And the winners—in the order of the panel’s preference—are:
1. New York Style Cheesecake: the real thing, with the taste of the Big Apple, made with 100% cream cheese and sour cream. No flour fillers here, and you can taste the difference.
2. Blackberry Cobbler: warm, with fresh blackberries, and—at least for me—vanilla ice cream. Yummm.
3. Crème Brûlée: with the softest of custards under the crunchy topping. Panel members were not above sopping up the last morsels of custard with their fingers. It was that good.
4. Mile High Chocolate Cake: Literally a foot tall, with pure whipped cream frosting between the layers.
You missed the panel? I’m sorry. It was held in the sunny courtyard of La Peña de Sol Latino, with the purpose of choosing new desserts for the restaurant’s menu. I was a little intimidated at the thought of adding my humble opinion to those of the food professionals who would surely be there. Colleen Fleury, for example, previous owner of The Green Parrot Hotel and Restaurant in Belize, was the first to arrive. As others sat at the table, though, I began to feel more comfortable. Joanne Moeschl, for example, is not a food professional, unless coming to La Peña every Saturday evening with her husband, Richard, counts. “We come for the food, for the music, and for Mary and Bill,” Joanne says of their weekly attendance.
“La Peña is a restaurant built on friendship,” says Mary Waggener, co-owner of La Peña, of her panel. “Our friend, Ishmal Neggaz, was a professional chef who developed our original menu for us, gave us the recipes, and taught the staff how to cook them. Now, our friend Linda Champagne, who was a food professional before coming to Antigua, has helped me to develop new desserts, and the panel is made up of our friends who will choose the new desserts, from a table of thirteen, to be added to the menu.” Of course, there are already scrumptious desserts on La Peña’s menu. The 3-Chocolate Brownie is one that comes to my mind; with vanilla ice cream, of course.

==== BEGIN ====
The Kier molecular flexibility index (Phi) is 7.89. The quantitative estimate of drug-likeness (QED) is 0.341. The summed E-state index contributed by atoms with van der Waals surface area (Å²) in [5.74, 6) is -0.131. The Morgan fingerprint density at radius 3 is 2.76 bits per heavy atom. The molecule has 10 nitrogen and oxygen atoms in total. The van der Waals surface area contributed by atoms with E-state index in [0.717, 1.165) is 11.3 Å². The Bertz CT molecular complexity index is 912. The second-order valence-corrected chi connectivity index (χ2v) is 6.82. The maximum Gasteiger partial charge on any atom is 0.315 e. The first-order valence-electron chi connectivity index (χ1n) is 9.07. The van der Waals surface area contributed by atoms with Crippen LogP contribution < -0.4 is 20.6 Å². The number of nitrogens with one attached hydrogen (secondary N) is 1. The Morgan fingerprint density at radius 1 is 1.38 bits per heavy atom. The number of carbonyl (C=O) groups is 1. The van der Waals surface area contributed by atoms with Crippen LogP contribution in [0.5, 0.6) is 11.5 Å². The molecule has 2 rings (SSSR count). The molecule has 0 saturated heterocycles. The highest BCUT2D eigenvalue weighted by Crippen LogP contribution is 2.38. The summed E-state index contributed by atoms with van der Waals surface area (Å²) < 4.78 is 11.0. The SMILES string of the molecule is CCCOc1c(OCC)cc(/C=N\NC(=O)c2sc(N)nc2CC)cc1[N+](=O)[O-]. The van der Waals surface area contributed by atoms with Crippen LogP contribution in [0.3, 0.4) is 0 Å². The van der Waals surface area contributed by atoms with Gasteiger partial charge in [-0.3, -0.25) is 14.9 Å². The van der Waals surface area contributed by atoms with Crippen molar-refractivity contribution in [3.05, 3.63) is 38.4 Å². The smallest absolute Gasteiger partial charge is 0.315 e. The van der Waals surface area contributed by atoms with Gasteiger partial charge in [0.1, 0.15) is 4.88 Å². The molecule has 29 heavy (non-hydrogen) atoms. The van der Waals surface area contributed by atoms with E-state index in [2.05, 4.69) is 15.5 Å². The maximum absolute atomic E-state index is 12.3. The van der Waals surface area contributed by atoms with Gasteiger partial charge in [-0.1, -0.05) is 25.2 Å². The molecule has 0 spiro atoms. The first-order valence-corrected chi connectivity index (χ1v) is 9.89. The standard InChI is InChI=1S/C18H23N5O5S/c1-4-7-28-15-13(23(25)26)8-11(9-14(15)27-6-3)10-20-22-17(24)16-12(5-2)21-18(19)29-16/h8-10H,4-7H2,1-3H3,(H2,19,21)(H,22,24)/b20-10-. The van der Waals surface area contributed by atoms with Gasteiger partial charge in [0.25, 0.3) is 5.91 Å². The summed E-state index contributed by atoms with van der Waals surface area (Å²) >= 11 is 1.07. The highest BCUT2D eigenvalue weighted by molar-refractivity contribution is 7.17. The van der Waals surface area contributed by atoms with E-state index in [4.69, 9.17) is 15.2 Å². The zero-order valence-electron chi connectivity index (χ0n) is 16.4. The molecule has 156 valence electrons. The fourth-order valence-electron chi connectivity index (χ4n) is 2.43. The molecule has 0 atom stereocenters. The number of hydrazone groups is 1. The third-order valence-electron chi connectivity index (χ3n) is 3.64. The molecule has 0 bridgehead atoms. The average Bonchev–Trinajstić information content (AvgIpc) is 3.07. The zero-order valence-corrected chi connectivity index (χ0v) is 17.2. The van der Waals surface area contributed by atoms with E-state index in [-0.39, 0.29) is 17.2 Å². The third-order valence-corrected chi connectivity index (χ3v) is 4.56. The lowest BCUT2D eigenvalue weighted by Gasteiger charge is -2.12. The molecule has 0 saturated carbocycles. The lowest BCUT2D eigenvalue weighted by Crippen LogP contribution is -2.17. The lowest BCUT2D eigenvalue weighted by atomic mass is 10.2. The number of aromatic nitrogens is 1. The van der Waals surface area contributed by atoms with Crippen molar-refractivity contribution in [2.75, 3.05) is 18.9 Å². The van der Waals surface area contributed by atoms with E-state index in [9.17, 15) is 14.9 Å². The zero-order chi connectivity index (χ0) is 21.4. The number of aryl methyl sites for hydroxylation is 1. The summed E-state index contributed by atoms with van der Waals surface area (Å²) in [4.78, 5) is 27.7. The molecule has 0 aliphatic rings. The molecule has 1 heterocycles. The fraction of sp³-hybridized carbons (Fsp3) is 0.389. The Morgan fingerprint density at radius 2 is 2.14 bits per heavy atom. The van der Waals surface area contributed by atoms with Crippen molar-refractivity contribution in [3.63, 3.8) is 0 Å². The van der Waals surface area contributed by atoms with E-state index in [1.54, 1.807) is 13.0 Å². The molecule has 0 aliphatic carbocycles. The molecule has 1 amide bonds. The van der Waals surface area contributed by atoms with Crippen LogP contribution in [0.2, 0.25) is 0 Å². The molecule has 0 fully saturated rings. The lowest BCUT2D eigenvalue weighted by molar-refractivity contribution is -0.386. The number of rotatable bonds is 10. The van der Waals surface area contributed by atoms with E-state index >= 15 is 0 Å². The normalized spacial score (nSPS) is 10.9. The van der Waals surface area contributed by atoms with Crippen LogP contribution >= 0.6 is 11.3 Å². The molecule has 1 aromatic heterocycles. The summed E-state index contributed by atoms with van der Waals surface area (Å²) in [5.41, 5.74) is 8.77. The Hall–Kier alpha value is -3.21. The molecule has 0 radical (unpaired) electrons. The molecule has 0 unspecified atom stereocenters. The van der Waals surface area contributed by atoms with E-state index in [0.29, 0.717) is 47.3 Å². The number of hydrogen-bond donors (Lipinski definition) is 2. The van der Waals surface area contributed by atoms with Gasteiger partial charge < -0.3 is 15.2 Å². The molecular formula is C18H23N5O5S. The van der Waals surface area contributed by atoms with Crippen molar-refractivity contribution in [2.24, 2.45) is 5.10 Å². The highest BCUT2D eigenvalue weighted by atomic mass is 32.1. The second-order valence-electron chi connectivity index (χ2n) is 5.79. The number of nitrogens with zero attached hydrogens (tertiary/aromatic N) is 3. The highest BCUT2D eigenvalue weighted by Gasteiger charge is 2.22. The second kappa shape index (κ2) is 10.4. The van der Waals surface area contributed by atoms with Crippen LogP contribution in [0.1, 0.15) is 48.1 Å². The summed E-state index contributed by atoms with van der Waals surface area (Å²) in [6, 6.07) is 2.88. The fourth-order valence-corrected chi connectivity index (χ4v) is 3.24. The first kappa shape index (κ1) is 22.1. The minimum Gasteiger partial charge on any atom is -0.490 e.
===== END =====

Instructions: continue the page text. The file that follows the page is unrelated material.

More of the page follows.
“The goal is for La Peña, a restaurant with mid-range prices, to be known for desserts beyond the quality you would expect in a mid-range price restaurant. Our desserts are home-style, made with all natural ingredients,” says Mary, “and no hidden ingredients. If you have a wheat allergy, for example, and order the cheese cake, you don’t have to worry that flour is hidden in the filling.”
La Peña de Sol Latino is already well known for live Andean (pan flute) music, played by Grupo Sol Latino Wednesday through Sunday evenings, beginning at 7 p.m. The restaurant’s two other co-owners, Bill Harriss and Paco Mendoza, are both band members.
In addition to performing Andean music, La Peña also supports traditional culture in other ways. Niños con Bendición, a group of 16 children aged 6-13, from the village San Antonio Aguas Calientes, perform folk dances at least once monthly in the restaurant, sometimes more frequently by request. Money earned from their performances supplements the cost of their schooling and daily living expenses.
Also once monthly, a Maya sacerdote, or priest, performs an authentic Mayan ceremony/ritual. The purpose of the ceremony, says Bill, is to rid the restaurant of bad spirits. Judging from the quality of desserts, new and old, there are no bad spirits in the kitchen.